Undercooked or Overcooked?

One of the food groups which can lead to food poisoning when consumed raw is meat and meat products. There are two main reasons why the inherent pathogens (illness causing factors) lead to poisoning during the cutting and processing of meat and meat products. In a compilation researched and prepared in Europe in the year 2016, one reason was “undercooked meats” which posed a health risk of 30-60%, especially in pregnancy. The second reason was “cross contamination” which is an infection by a number of food sources.

Research shows that consuming undercooked or raw meats is highly risky for human health, especially for pregnant women. Illness causing bacteria and parasites are regularly found in raw meat and chicken. Plus, harmful microorganisms on the surface of the meat can spread throughout it and are difficult to prevent when meat is minced. As a result of consuming these organisms, diarrhoea, nausea, vomiting and serious parasite infections can possibly occur. Also, some bacteria can lead to kidney damage and death in small children, elderly and immunodeficient individuals. For this reason, to completely kill the harmful bacteria and parasites, the cooking heat must be sufficient. Under the USDA and FDA guidelines, the core temperature must reach a minimum of 71°C for meat and meat mixed foods, a minimum of 62.78°C must be held for 3 minutes for steak and uncut meat and 73.89°C for poultry products. These readings can be taken using a thermometer.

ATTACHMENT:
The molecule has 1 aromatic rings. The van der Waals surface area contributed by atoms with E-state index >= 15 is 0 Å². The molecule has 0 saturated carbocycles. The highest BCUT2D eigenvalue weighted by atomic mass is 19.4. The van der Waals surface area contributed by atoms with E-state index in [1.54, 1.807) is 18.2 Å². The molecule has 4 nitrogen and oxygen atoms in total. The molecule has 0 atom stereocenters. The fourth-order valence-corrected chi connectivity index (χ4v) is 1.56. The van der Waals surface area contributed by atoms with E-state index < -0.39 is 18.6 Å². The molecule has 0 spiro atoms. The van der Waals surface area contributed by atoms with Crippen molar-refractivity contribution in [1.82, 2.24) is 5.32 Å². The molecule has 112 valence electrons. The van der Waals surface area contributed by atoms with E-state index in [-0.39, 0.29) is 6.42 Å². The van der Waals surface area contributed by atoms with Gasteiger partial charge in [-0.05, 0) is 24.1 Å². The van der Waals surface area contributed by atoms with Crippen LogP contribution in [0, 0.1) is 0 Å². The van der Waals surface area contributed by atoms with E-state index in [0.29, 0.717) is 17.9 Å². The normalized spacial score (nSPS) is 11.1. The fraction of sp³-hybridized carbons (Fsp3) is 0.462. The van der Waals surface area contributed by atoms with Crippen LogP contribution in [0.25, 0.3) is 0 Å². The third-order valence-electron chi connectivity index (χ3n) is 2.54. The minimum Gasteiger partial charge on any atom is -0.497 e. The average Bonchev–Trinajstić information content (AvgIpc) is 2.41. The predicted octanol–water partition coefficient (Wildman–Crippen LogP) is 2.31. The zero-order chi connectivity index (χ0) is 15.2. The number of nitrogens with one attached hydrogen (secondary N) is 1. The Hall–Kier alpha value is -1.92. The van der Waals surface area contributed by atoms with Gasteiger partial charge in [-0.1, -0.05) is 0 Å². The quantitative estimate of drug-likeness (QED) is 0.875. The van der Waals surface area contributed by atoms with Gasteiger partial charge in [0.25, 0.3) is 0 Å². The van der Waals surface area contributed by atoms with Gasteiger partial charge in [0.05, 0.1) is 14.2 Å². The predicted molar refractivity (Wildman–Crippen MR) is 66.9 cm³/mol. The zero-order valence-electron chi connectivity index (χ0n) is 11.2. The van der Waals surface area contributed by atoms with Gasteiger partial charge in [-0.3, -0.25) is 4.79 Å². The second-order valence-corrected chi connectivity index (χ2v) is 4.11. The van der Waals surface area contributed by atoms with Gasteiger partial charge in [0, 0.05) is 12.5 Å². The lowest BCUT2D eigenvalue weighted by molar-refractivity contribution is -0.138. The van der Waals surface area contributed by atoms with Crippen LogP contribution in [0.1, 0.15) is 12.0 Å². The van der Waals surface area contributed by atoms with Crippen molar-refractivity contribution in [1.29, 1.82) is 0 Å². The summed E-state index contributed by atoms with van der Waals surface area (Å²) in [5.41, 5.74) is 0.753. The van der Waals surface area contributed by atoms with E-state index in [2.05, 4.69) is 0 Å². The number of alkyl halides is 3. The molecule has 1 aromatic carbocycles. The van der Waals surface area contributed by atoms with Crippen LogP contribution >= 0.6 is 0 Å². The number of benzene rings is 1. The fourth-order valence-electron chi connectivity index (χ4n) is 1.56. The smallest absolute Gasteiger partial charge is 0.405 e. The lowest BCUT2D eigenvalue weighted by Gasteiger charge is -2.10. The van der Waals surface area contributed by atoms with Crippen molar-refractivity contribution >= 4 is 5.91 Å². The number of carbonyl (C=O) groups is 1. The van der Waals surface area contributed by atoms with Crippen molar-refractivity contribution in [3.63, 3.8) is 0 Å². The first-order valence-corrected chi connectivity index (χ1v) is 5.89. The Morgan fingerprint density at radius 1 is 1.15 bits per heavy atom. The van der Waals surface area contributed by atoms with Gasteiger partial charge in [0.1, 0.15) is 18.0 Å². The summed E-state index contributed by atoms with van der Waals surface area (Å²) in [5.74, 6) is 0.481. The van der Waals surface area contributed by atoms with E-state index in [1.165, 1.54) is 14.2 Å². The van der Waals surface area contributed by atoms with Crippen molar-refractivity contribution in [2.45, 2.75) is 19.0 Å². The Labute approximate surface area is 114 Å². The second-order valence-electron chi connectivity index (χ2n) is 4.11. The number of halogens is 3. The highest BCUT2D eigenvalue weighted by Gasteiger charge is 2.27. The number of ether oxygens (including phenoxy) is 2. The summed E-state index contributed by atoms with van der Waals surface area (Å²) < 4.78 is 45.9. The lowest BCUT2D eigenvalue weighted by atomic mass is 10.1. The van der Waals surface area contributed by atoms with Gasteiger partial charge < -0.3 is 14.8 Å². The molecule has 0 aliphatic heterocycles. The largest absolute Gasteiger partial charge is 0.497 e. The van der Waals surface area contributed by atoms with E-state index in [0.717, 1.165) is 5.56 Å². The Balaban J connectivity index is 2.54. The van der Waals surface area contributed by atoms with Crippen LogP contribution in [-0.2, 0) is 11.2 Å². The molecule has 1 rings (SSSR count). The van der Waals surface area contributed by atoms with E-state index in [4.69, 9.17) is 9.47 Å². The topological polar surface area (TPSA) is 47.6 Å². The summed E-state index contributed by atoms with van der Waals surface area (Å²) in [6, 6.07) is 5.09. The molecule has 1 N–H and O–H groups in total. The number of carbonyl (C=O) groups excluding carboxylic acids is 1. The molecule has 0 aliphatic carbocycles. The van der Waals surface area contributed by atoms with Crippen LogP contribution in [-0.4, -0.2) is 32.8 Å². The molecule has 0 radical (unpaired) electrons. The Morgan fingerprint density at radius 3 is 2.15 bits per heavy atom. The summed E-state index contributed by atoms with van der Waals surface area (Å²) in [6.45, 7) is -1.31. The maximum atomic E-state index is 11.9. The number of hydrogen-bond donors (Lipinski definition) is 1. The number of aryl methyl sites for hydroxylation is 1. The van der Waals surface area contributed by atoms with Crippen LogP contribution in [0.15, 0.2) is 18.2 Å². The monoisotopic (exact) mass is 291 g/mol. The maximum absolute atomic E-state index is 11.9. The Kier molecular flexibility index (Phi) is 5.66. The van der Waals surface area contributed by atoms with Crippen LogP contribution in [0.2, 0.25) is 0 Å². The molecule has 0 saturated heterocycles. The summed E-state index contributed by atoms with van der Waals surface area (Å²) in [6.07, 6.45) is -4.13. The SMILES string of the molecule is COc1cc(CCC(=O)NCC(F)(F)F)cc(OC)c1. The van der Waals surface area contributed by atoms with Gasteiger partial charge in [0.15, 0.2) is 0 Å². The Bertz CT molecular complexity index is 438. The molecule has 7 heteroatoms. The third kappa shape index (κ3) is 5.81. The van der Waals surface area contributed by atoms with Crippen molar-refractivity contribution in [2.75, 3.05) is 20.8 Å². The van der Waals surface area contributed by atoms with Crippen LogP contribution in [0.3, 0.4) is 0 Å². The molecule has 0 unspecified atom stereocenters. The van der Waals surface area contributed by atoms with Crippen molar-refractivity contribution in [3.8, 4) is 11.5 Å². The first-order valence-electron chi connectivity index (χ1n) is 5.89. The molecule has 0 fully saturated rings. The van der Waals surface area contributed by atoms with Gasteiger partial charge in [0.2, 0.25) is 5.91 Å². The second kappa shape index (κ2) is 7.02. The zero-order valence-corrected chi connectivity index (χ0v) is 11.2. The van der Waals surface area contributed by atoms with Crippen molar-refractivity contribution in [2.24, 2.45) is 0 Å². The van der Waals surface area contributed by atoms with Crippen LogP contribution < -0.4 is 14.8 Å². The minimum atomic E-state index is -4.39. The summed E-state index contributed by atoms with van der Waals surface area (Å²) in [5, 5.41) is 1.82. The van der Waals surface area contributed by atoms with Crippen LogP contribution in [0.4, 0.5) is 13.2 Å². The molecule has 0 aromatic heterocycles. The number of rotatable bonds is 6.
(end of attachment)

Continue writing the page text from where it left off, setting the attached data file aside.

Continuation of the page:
Another food related concern is “cross contamination” through poor hygiene conditions. This results in the harmful organisms in meat spreading to hands and kitchen utensils and then to fruit and vegetables, which are consumed unheated. However well the meat has been cooked, cross contamination can spread organisms in meat to salads or unheated foods. To prevent cross contamination; vital practices such as separating plates, chopping boards, knives and kitchen utensils for cooked and raw foods or washing the utensils before handling other types of foods, not washing raw meat and washing hands right after handling meat can be utilised. In short, raw meat and poor hygiene conditions can spread harmful organisms which can result in food poisoning for the consumer. Raw meats can cause food poisoning and result in serious infections and illnesses. However, cooking meat with sufficient heat and preventing cross contamination to other foods can prevent food poisoning.

Image: shutterstock.com [Natalia Lisovskaya]